New Orleans thrived in the 1920s—jazz flourished and cool streetcars shuttled people around. Affluent visitors in particular had a ball. The Orpheum Theater opened in 1921, and the Roosevelt Hotel was redesigned and renamed in honor of President Roosevelt in 1923. There was a boom of hotels with ballrooms (including LaSalle Hotel, The Hotel New Orleans and The Jung Hotel), along with high-end dining (Commander’s Palace, Antoine’s, Galatoire’s and Arnaud’s).
The state amended its constitution in 1936, empowering the Vieux Carré Commission to preserve the French Quarter, making it the nation’s second legally protected major historic district (after Charleston, South Carolina). The effort paved the way for future tourism and, of course, allowed locals to keep their loveliest neighborhood.
In 1938, Tennessee Williams moved to New Orleans, where he wrote the play A Streetcar Named Desire, set in the French Quarter.
As tourism took off, locals Clem and Violet Lauga had the brilliant idea of offering carriage rides through the French Quarter. They bought a horse and cart from Aunt Sally’s Pralines and started selling rides in 1941. The carriages, now using mules, are a popular way to explore the Quarter.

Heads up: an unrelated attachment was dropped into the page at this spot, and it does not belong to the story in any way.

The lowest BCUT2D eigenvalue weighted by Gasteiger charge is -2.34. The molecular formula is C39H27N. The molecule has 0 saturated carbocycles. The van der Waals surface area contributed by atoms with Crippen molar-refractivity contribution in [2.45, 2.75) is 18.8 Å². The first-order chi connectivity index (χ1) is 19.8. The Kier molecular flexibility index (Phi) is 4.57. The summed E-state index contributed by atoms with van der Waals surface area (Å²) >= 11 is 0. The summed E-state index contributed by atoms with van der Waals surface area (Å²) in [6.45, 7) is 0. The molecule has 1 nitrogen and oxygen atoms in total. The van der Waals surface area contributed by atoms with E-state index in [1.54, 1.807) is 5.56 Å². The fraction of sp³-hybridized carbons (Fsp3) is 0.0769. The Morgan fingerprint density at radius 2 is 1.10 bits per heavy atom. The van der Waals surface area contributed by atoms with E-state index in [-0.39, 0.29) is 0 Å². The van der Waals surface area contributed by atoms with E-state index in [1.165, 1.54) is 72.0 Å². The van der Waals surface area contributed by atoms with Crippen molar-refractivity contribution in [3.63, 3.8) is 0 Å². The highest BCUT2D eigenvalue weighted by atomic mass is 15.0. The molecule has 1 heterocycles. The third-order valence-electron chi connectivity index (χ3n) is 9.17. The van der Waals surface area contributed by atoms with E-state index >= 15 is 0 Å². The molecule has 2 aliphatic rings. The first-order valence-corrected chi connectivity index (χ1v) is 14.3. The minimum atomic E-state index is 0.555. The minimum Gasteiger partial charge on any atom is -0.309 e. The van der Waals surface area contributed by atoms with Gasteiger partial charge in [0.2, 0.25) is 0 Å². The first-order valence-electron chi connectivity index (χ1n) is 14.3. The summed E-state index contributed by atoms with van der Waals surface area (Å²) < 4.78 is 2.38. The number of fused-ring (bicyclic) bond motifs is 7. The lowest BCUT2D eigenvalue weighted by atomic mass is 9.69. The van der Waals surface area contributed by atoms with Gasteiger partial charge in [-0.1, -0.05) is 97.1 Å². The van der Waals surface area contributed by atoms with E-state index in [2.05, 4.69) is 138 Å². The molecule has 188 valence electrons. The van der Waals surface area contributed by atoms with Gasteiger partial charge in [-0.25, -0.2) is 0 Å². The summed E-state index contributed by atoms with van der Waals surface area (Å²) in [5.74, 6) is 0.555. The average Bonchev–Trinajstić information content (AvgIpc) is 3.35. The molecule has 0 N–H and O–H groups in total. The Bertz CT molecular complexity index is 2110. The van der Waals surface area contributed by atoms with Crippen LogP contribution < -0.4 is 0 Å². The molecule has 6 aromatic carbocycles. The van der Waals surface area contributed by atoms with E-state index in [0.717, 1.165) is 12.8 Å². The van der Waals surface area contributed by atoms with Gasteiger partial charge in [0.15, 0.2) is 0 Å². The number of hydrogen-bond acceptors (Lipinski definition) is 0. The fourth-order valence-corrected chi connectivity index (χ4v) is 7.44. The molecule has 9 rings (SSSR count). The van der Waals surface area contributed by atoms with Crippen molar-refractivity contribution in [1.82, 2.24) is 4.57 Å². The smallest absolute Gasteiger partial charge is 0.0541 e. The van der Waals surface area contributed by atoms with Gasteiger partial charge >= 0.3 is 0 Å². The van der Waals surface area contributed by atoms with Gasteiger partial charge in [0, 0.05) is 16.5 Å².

Sicily roiled with political turmoil after World War II. Many citizens fled to the U.S., where Italians had been immigrating since the late 1880s. A burgeoning New Orleans, in need of unskilled labor, welcomed them in droves.
Inside the Bayou Bar, the Pontchartrain Hotel’s divey pub, the New Orleans Saints officially signed into the NFL in 1966. The bar’s football legacy continues today, as Cooper Manning (son of former Saints quarterback Archie, brother to Peyton and Eli) reopened this sacred Saints space in 2016. You can order Mile High Pie (layered vanilla, chocolate and peppermint ice cream), just as fans did in the ’60s.
A SERIES OF FORTUNATE EVENTS
In 1970, the first New Orleans Jazz & Heritage Festival debuted as a relatively small-scale soiree in Louis Armstrong Park, attracting a mere 350 attendees. (It’s said there were more people on stage than in the audience.) The festival has since become one of the city’s major annual events, attracting half-a-million-strong crowds and musical acts like Mumford & Sons, Harry Connick, Jr., Stevie Wonder and Usher. Tickets in 1970 cost $3. Today, they’re $80.
In 1972, meanwhile, Southern Decadence kicked off as a gay house party where guests dressed as their favorite “Southern Decadent.” Today, the Labor Day shindig attracts more than 210,000 participants.
These days, the French Quarter Festival pulls crowds of 750,000-plus for four days of live music, food and partying, but the event had fairly inauspicious beginnings. The inaugural fest, in 1984, was held to celebrate the completion of 14 weeks of annoying road construction. There were breakdancing competitions and, surprisingly, Ed McMahon guest-hosted a battle of the bands. Only a few hundred people attended. Times have changed, and the roads are holding up (mostly).